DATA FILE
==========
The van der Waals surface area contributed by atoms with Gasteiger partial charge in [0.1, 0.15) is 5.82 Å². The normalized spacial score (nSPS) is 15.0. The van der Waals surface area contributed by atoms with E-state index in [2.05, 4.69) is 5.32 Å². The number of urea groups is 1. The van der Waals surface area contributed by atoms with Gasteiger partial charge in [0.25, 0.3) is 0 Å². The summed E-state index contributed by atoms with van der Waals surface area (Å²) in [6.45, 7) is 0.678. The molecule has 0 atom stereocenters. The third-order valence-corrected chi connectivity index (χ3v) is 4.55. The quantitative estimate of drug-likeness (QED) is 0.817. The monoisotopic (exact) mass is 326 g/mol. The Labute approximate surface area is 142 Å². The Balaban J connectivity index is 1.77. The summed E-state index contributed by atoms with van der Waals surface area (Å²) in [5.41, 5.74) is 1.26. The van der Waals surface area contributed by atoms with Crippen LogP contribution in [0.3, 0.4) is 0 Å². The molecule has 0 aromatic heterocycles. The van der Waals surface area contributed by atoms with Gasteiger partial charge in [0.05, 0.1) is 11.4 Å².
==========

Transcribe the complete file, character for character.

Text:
The van der Waals surface area contributed by atoms with Gasteiger partial charge in [0.1, 0.15) is 5.82 Å². The normalized spacial score (nSPS) is 15.0. The van der Waals surface area contributed by atoms with E-state index in [2.05, 4.69) is 5.32 Å². The number of urea groups is 1. The van der Waals surface area contributed by atoms with Gasteiger partial charge in [0.25, 0.3) is 0 Å². The summed E-state index contributed by atoms with van der Waals surface area (Å²) in [6.45, 7) is 0.678. The molecule has 0 atom stereocenters. The third-order valence-corrected chi connectivity index (χ3v) is 4.55. The quantitative estimate of drug-likeness (QED) is 0.817. The monoisotopic (exact) mass is 326 g/mol. The Labute approximate surface area is 142 Å². The Balaban J connectivity index is 1.77. The summed E-state index contributed by atoms with van der Waals surface area (Å²) in [5.41, 5.74) is 1.26. The van der Waals surface area contributed by atoms with Crippen LogP contribution in [0.3, 0.4) is 0 Å². The molecule has 0 aromatic heterocycles. The van der Waals surface area contributed by atoms with Gasteiger partial charge in [0.05, 0.1) is 11.4 Å².